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Controlled Delivery of 80 mg Aerosol Furosemide Does Not Achieve Consistent Dyspnea Relief in Patients.

Hallowell, Robert W; Schwartzstein, Richard; O'Donnell, Carl R; Sheridan, Andrew; Banzett, Robert B.
Lung ; 198(1): 113-120, 2020 Feb.
Artículo en Inglés | MEDLINE | ID: mdl-31728632


Aerosol furosemide may be an option to treat refractory dyspnea, though doses, methods of delivery, and outcomes have been variable. We hypothesized that controlled delivery of high dose aerosol furosemide would reduce variability of dyspnea relief in patients with underlying pulmonary disease.


Seventeen patients with chronic exertional dyspnea were recruited. Patients rated recently recalled breathing discomfort on a numerical rating scale (NRS) and the multidimensional dyspnea profile (MDP). They then performed graded exercise using an arm-ergometer. The NRS was completed following each exercise grade, and the MDP was repeated after a pre-defined dyspnea threshold was reached. During separate visits, patients received either aerosol saline or 80 mg of aerosol furosemide in a randomized, double-blind, crossover design. After treatment, graded exercise to the pre-treatment level was repeated, followed by completion of the NRS and MDP. Treatment effect was defined as the difference between pre- and post-treatment NRS at end exercise, expressed in absolute terms as % Full Scale. "Responders" were defined as those showing treatment effect ≥ 20% of full scale.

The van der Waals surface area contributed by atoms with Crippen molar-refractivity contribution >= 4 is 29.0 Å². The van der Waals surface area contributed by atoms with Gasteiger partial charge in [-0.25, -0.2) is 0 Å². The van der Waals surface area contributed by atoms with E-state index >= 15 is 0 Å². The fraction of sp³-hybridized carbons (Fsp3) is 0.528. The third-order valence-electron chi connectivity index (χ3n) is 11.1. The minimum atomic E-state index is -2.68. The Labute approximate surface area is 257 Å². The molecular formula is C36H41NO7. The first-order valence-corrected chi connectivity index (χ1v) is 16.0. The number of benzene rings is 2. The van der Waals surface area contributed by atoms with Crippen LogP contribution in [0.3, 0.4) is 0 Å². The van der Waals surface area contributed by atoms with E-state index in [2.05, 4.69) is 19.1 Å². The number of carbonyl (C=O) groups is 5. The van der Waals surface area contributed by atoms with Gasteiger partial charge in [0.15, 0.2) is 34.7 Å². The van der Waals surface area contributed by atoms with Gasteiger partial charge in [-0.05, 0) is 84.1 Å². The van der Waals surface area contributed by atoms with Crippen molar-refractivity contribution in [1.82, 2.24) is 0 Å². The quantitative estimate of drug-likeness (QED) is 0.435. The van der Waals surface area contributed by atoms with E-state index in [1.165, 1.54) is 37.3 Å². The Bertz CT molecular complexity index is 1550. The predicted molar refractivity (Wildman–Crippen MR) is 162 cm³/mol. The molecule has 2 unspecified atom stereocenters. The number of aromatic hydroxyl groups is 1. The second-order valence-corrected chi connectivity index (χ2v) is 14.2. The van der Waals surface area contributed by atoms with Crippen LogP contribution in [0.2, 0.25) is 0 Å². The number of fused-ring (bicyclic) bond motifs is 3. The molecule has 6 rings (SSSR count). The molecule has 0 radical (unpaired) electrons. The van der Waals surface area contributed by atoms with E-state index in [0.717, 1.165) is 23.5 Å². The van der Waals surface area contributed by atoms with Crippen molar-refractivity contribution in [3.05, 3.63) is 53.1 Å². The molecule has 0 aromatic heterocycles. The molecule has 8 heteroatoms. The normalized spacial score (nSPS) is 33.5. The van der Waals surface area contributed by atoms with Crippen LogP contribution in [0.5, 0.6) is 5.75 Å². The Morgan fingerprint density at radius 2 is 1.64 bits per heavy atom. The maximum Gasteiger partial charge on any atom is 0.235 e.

Final analysis included 15 patients. Neither treatment produced a statistically significant change in NRS and there was no significant difference between treatments (p = 0.45). There were four "responders" and one patient whose dyspnea worsened with furosemide; two patients were responders with saline, of whom one also responded to furosemide. No adverse events were reported.


High dose controlled delivery aerosol furosemide was not statistically different from saline placebo at reducing exercise-induced dyspnea. However, a clinically meaningful improvement was noted in some patients.